[Nanowrimo 2019] Week 1 progress check

It’s 8 November where I am now, and that means Nanowrimo Week 1 is officially over. I make it a point to try to participate yearly, if for nothing else than it gives me an excuse to write silly things, and this year’s no different.

The circumstances are a little different for me this year though. For one, I’m recovering from myomectomy, a fibroid removal surgery. For another, I am writing this not from my home/work place, but from my mother-in-law’s, so the atmosphere is noticeably different. I also started pretty late this year – usually I try to get some words in on November 1 itself, but I haven’t been able to muster the energy and strength to actually start writing until the 4th.

Which actually turned out to be a good thing. Some things I’ve learnt this week:

  1. Learning to let go
    Despite being a pantser, I tend to have a very specific idea of how words should appear on a page. At an unconscious level, this was me judging myself. I like to be able to turn in clean first drafts, with the idea being that my writing would only need tweaks or that the idea has already been made apparent, with just minimal editing required. There was also the idea that what I wrote is a reflection of who I am as a human being (I know, please laugh with me).

    This year’s Nano has taught me otherwise. In its 4,500+ words I’ve written so far, I’ve come to acknowledge my silly biases and honesty to myself. What is coherence? What is linear thought? While I am still a in-sequence writer, I’ve learnt to not question the time skips and jumps and the stereotypical-ness of my writing.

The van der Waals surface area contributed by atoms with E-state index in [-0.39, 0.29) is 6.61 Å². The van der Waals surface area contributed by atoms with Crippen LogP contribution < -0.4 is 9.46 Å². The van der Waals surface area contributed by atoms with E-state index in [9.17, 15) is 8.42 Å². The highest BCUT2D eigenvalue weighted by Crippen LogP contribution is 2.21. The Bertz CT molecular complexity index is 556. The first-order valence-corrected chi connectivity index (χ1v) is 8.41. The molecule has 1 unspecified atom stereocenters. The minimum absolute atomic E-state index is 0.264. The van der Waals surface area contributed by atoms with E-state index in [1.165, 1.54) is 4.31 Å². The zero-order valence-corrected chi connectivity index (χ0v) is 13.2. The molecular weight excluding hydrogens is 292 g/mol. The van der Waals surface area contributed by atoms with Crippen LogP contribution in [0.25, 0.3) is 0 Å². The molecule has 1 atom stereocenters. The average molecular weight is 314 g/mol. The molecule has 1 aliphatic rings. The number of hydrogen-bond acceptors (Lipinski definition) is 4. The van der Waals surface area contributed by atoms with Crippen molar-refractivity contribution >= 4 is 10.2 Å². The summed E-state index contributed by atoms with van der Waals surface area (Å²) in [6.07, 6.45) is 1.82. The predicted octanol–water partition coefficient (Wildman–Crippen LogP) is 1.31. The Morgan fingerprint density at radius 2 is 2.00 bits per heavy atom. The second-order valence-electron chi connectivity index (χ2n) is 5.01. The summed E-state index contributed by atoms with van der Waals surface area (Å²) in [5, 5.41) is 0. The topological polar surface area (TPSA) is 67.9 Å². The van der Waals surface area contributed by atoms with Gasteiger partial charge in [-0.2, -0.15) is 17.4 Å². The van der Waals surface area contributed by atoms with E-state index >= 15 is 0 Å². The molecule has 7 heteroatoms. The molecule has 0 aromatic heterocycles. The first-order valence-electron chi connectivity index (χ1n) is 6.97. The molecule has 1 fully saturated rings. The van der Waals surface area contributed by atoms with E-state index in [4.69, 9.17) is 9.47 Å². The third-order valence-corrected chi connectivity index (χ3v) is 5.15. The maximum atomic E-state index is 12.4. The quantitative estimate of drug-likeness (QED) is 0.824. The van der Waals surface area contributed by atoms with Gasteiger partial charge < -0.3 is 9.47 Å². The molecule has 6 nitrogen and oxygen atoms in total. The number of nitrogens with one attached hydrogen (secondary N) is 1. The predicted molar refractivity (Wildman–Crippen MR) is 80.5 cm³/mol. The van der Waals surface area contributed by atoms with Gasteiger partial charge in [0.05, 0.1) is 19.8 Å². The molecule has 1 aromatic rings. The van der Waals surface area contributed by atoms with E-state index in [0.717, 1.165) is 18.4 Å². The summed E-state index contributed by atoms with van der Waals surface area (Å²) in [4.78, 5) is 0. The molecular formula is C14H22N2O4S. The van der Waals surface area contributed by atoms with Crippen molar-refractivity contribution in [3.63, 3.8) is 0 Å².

Plus I didn’t expect the idea of whiteness to appear so strongly, so that was a nice surprise.

  2. A little bit at a time
    Thanks to the surgery, it isn’t recommended that I sit for too long periods of time unsupported. The chair where I write has no back, and my stitches do hurt from time to time, so I make it a point to stop and take a break. I also seem to have superficial thrombophlebitis, so the back of my right hand is swollen and hurts when I flex my hands a bit too much.

    These enforced breaks, combined with regular eating times, means that when I am at the laptop writing, it is focused writing.

    A sprint helps me get started or end the day’s writing session, while the rest of the time is spent percolating over what comes next in the story. It’s already moving at a clip I didn’t expect.

  3. The new Nanowrimo website is extremely great at catching up
    It actually shows the word count you need to achieve that day in order to hit 50,000 words by the end of the month, so I no longer need to do the rough maths myself – I can just write according to the amount of words required. Plus I admit, it’s nice to see the chart climb.

  4. Word counts don’t matter
    Ironically, while I am writing to a word count, this year’s more relaxed goals for myself means it’s a nice signpost, but it’s not a must to hit 50,000 words for me. I will admit I’d like to achieve it, but being behind this year and feeling like I missed the boat makes me feel more free compared to before and allows me to do things with my story like inserting descriptions where I want to, and not because I thought it would plump the word count.

  5. Fingernails
    I need to cut them and soon, they’re way too long for typing lol.

How’s your writing journey going?

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